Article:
In search of Ambedkar

Vijayashanthi Murthy, assistant professor from the Department of English, St Joseph’s College of Commerce speaks to CE about her quest for Ambedkar in the streets. 

Published: 21st September 2023 06:46 AM  |   Last Updated: 21st September 2023 06:46 AM   |  A+A-

finds Ambedkar’s photos in small stores, roadside shops, big posters on walls and stickers on autorickshaws and clicks them on her phone camera.

Vijayashanthi Murthy finds Ambedkar’s photos in small stores, roadside shops, big posters on walls and stickers on autorickshaws and clicks them on her phone camera.

Express News Service

CHENNAI: For many of us, Dr BR Ambedkar, political leader and the father of the Indian Constitution is a glimmer of hope and a strong symbol that lights up our consciousness. In Dalit writer Yogesh Maitreya’s recent interview with the ‘Asymptote’, he recalls how Ambedkar’s words and ideologies came to him.

Vijayashanthi Murthy

“Before we began to read Ambedkar, we heard him in songs. He came to us as the sound of someone who is talking about us, for us, and speaking loudly against the forces that intended to humiliate us, subjugate us, and eradicate us,” he says. For Vijayashanthi Murthy, her childhood was filled with conversations about Ambedkar and Thanthai Periyar.

This assistant professor from the Department of English, St Joseph’s College of Commerce, Bengaluru, keeps searching for Ambedkar and hopes wherever she goes. She finds Ambedkar’s photos in small stores, roadside shops, big posters on walls and stickers on autorickshaws and clicks them on her phone camera. ‘Streets and Stories’, she titles the series of photographs on her Instagram page @neelavaanam_vs.

“How one composes the frame in photographs is the way one looks at the world itself. I feel that the people and places need to be portrayed in a very dignified way,” she says. Vijayashanthi, who has roots in Tamil Nadu, speaks to CE about her quest for Ambedkar in the streets. 

A personal connect

Vijayashanthi admits that she wasn’t a social media user while growing up as it wasn’t accessible to her. “My father, Krishnamurthy was an auto driver (He passed away in 2019). Even though we were living in the city of Bengaluru, we had our own limitations. Photography is, whether we want to accept it or not, an art that is easily accessible to a certain group. So I started clicking pictures on my phone, Motorola E (an earlier version) in 2014. I started posting them on Instagram in 2018,” she says. As she was able to move from one profession to another and fund herself, she moved to different phones and very recently got a DSLR camera. 

Her interest towards Ambedkar connects to her personal life. “I am a Dalit woman and my father introduced me to Ambedkar when I was a young child. I still remember those moments when my father would see the photograph of Ambedkar and tell us that he was our first law minister. For me, this iconography is very interesting because in retaining the iconography, we are also retaining certain history. That’s exactly what I am doing through Ambedkar’s series,” she says.

On the difference in the iconography of Ambedkar in Chennai and Bengaluru, she says, “In Chennai, self-respect and anti-caste movements have flourished for a while. Statues of Periyar and Ambedkar are predominant to a great extent. Bengaluru, surprisingly, is very much divided on the caste lines. Most of the slums and the working class have retained Ambedkar’s iconography. Even though the case is similar to Chennai, due to the existence of Neelam’s work and filmmakers like Pa Ranjith or Mari Selvaraj, it adds more to the iconography, not necessarily confining it to the realm of political groups.”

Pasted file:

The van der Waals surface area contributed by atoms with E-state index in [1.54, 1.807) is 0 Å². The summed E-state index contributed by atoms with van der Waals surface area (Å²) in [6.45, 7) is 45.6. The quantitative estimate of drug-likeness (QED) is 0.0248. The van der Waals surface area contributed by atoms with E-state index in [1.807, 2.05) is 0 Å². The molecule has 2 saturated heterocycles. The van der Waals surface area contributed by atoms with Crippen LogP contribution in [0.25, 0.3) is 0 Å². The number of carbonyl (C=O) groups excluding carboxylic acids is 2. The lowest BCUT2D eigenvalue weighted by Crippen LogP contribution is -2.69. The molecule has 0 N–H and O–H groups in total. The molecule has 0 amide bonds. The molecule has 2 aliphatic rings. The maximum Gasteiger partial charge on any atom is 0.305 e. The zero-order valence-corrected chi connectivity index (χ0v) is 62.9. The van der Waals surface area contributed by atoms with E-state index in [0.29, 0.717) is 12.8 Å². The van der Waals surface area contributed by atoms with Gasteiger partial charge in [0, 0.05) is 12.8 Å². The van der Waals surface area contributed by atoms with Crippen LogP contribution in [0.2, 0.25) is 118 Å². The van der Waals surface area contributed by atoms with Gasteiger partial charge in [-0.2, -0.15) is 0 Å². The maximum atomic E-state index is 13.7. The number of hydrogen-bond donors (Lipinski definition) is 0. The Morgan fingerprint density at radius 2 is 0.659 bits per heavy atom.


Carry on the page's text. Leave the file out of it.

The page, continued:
Clicks from the streets

Vijayashanthi’s lens also captures people, celebrations, small shops, patterns and anything that catches her eye. This might not be conventional enough for certain people but she never fails to capture life in the frames. “Most of the women on my mom’s side of the family have been vegetable or fruit vendors,” she adds. There is more life to people we see in photographs than the identity or stereotypes they are often stamped with, she notes. “Autorickshaw drivers are often seen as the people who charge more money. They are often people who have a greater understanding of politics and they are in a way sources of knowledge in a city. During their breaks, they discuss issues like the budget,” she says, adding that she hopes to make a documentary on the same in future. While clicking pictures, she often interacts with the crowd, seeks consent and even sends a few photos to a few. 

Reflecting on how her photography has evolved, she says, “When I started, I really didn’t know that I was actually archiving a city space. I was doing it because I enjoyed doing that process, and it felt interesting and therapeutic. There would be days when I just felt low and I would just take my phone and go. Most working-class people won’t have access to elite spaces. So for me, markets, small streets, and small lanes were the accessible ones. Over a period of time, I have grown to become a person who also consciously frames.” She takes inspiration from photographers like M Palani Kumar and Jaisingh Nageswaran. Her works were recently exhibited at Vaanam Art Festival, Chennai titled ‘Nagarathin Neelam’. 

To everyone who asks her how she frames the city’s stories, she says, “Look at the people. Look at the nuances. See how the skin is wrinkled or there is beauty in unkempt hair. Look at their toes, feet, and body. From raw life, we can derive beauty and art.”

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